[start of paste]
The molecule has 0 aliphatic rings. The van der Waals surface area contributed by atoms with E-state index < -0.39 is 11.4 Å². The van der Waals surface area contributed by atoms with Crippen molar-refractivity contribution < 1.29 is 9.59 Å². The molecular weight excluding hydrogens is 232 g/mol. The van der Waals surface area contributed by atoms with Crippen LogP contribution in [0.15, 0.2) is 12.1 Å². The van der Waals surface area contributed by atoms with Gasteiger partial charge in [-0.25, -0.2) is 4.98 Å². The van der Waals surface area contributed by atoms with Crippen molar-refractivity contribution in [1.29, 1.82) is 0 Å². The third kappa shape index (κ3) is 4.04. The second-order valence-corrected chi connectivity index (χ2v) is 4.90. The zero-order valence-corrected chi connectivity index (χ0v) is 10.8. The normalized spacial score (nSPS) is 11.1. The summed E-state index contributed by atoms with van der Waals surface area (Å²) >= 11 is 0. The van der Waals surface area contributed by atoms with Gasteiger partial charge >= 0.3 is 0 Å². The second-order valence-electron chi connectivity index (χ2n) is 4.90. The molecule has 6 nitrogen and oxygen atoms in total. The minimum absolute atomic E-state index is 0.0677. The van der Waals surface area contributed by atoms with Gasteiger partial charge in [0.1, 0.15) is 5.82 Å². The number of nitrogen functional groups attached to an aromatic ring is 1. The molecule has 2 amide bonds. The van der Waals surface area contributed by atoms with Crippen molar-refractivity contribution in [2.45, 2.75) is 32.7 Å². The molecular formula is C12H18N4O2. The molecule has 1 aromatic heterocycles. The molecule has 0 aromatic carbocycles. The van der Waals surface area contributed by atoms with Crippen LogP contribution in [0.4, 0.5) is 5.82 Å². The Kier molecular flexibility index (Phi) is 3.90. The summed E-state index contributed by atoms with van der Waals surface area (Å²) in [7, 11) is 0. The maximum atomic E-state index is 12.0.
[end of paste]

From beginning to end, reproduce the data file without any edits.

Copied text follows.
The molecule has 0 aliphatic rings. The van der Waals surface area contributed by atoms with E-state index < -0.39 is 11.4 Å². The van der Waals surface area contributed by atoms with Crippen molar-refractivity contribution < 1.29 is 9.59 Å². The molecular weight excluding hydrogens is 232 g/mol. The van der Waals surface area contributed by atoms with Crippen LogP contribution in [0.15, 0.2) is 12.1 Å². The van der Waals surface area contributed by atoms with Gasteiger partial charge in [-0.25, -0.2) is 4.98 Å². The van der Waals surface area contributed by atoms with Crippen molar-refractivity contribution in [1.29, 1.82) is 0 Å². The third kappa shape index (κ3) is 4.04. The second-order valence-corrected chi connectivity index (χ2v) is 4.90. The zero-order valence-corrected chi connectivity index (χ0v) is 10.8. The normalized spacial score (nSPS) is 11.1. The summed E-state index contributed by atoms with van der Waals surface area (Å²) >= 11 is 0. The van der Waals surface area contributed by atoms with Gasteiger partial charge >= 0.3 is 0 Å². The second-order valence-electron chi connectivity index (χ2n) is 4.90. The molecule has 6 nitrogen and oxygen atoms in total. The minimum absolute atomic E-state index is 0.0677. The van der Waals surface area contributed by atoms with Gasteiger partial charge in [0.1, 0.15) is 5.82 Å². The number of nitrogen functional groups attached to an aromatic ring is 1. The molecule has 2 amide bonds. The van der Waals surface area contributed by atoms with Crippen molar-refractivity contribution in [2.45, 2.75) is 32.7 Å². The molecular formula is C12H18N4O2. The molecule has 1 aromatic heterocycles. The molecule has 0 aromatic carbocycles. The van der Waals surface area contributed by atoms with Crippen LogP contribution in [0.4, 0.5) is 5.82 Å². The Kier molecular flexibility index (Phi) is 3.90. The summed E-state index contributed by atoms with van der Waals surface area (Å²) in [7, 11) is 0. The maximum atomic E-state index is 12.0.